The Gut Microbiome: Bench to Table presents a scientific introduction to this topic, analyzes research on how the microbiome is affected by nutrients, and how dietary modifications can alter the microbiome. It addresses how diet influences the gut microbiome and presents an array of approaches that have been reported, including a discussion of issues of the safety of probiotics and selected supplements and micronutrients.
This development within metaphysics is in significant tension with the growing tendency amongst philosophers of biology to regard biological identity as a deep puzzle in its own right, especially following recent advances in our understanding of symbiosis, the evolution of multi-cellular organisms and the inherently dynamical character of living systems. The volume presents the first selection of essays exclusively focused on biological identity and written by experts in metaphysics, the philosophy of biology and biology.
Why are some plants so important to humans? The chemistry of the plants has a lot to do with it! The plant world offers a fascinating way to explore basic chemistry concepts. The spectacular variety of colors, fragrances and other characteristics of plants are driven by the seemingly subtle differences in the structure and properties of organic compounds.
The purpose of this primer is to provide students, teachers as well as academic and industry researchers with a succinct account of the chemical and structural features of chromatin and the role that these features play in the maintenance and function of the genetic material.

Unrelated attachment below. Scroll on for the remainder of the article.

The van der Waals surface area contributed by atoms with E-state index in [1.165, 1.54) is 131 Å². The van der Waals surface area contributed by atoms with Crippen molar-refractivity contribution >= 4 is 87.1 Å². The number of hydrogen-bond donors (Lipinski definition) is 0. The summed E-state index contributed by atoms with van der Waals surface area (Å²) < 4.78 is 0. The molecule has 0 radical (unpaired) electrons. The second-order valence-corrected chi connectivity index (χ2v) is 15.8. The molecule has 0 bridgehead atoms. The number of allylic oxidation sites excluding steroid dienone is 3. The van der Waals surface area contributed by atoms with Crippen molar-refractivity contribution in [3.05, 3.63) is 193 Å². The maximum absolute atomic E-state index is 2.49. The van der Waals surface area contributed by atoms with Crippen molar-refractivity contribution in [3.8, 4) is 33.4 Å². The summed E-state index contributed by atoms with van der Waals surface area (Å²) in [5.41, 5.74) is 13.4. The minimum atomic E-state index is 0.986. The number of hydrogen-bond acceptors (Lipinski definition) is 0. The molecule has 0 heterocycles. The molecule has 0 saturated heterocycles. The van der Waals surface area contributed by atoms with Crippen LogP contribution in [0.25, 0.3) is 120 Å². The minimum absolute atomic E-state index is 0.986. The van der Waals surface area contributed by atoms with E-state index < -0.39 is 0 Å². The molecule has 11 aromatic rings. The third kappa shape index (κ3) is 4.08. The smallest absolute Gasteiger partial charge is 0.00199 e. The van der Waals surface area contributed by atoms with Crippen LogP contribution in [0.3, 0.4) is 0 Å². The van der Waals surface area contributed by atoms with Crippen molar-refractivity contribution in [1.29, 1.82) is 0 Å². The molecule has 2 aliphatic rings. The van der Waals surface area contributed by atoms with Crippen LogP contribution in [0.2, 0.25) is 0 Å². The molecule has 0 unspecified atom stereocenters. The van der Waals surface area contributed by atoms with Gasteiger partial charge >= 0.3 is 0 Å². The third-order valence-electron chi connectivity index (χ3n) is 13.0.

How life originated from the inanimate mixture of organic and inorganic compounds on the priomordial earth remains one of the great unknowns in science. This origin of life, or abiogenesis, continues to be examined in the context of the conditions and materials required for natural life to have begun on Earth both theoretically and experimentally. This book provides a broad but in-depth analysis of the latest discoveries in prebiotic chemsitry from the microscopic to the macroscopic scale; utilising experimental insight to provide a bottom up approach to plausibly explaining how life arose.
Widely seen as evolution's founding figure, Charles Darwin is taken by many evolutionists to be the first to propose a truly modern theory of evolution. Darwin's greatness, however, has obscured the man and his work, at times even to the point of distortion. Accessibly written, this book presents a more nuanced picture and invites us to discover some neglected ambiguities and contradictions in Darwin's masterwork.
For most of us, the story of mammal evolution starts after the asteroid impact that killed the dinosaurs, but over the last 20 years scientists have uncovered new fossils and used new technologies that have upended this story.
This book provides a powerful diagnosis of why the global governance of science struggles in the face of emerging powers. Through unpacking critical events in China and India over the past twenty years, it demonstrates that the 'subversiveness' assumed in the two countries' rise in the life sciences reflects many of the regulatory challenges that are shared worldwide.
This book is an ethnographic exploration of what it means to be human from a more-than-human perspective, the microbial perspective. It engages with the scientific study of the microbiome and the vast microbial biodiversity that surrounds and constitutes us.